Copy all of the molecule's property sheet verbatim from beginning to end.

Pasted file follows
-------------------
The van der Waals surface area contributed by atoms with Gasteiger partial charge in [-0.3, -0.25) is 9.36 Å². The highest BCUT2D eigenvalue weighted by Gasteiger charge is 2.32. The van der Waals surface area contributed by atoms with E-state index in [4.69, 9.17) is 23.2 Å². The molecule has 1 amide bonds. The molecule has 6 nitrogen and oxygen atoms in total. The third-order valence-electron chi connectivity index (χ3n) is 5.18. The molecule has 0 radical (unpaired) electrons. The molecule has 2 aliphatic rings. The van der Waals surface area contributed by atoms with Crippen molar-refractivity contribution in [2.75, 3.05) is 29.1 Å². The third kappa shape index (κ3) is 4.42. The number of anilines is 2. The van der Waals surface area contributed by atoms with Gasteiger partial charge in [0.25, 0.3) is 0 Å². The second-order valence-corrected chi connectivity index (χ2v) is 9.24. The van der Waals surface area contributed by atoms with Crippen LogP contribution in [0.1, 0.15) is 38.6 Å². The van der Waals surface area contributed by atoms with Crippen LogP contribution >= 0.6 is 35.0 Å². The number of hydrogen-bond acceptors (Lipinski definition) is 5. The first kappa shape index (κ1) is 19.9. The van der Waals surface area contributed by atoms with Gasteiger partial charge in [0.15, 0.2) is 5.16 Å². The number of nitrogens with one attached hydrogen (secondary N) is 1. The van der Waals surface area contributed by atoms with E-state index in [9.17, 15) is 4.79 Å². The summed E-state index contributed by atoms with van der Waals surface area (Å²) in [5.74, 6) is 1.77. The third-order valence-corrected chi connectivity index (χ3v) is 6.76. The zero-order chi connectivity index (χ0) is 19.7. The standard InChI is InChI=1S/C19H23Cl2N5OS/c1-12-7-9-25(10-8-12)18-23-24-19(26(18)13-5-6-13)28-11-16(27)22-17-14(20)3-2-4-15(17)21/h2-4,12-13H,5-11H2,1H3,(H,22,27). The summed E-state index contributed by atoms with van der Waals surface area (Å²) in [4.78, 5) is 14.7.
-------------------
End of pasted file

The van der Waals surface area contributed by atoms with Gasteiger partial charge in [-0.3, -0.25) is 9.36 Å². The highest BCUT2D eigenvalue weighted by Gasteiger charge is 2.32. The van der Waals surface area contributed by atoms with E-state index in [4.69, 9.17) is 23.2 Å². The molecule has 1 amide bonds. The molecule has 6 nitrogen and oxygen atoms in total. The third-order valence-electron chi connectivity index (χ3n) is 5.18. The molecule has 0 radical (unpaired) electrons. The molecule has 2 aliphatic rings. The van der Waals surface area contributed by atoms with Crippen molar-refractivity contribution in [2.75, 3.05) is 29.1 Å². The third kappa shape index (κ3) is 4.42. The number of anilines is 2. The van der Waals surface area contributed by atoms with Gasteiger partial charge in [0.25, 0.3) is 0 Å². The second-order valence-corrected chi connectivity index (χ2v) is 9.24. The van der Waals surface area contributed by atoms with Crippen LogP contribution in [0.1, 0.15) is 38.6 Å². The van der Waals surface area contributed by atoms with Crippen LogP contribution >= 0.6 is 35.0 Å². The number of hydrogen-bond acceptors (Lipinski definition) is 5. The first kappa shape index (κ1) is 19.9. The van der Waals surface area contributed by atoms with Gasteiger partial charge in [0.15, 0.2) is 5.16 Å². The number of nitrogens with one attached hydrogen (secondary N) is 1. The van der Waals surface area contributed by atoms with E-state index in [9.17, 15) is 4.79 Å². The summed E-state index contributed by atoms with van der Waals surface area (Å²) in [5.74, 6) is 1.77. The third-order valence-corrected chi connectivity index (χ3v) is 6.76. The zero-order chi connectivity index (χ0) is 19.7. The standard InChI is InChI=1S/C19H23Cl2N5OS/c1-12-7-9-25(10-8-12)18-23-24-19(26(18)13-5-6-13)28-11-16(27)22-17-14(20)3-2-4-15(17)21/h2-4,12-13H,5-11H2,1H3,(H,22,27). The summed E-state index contributed by atoms with van der Waals surface area (Å²) in [4.78, 5) is 14.7.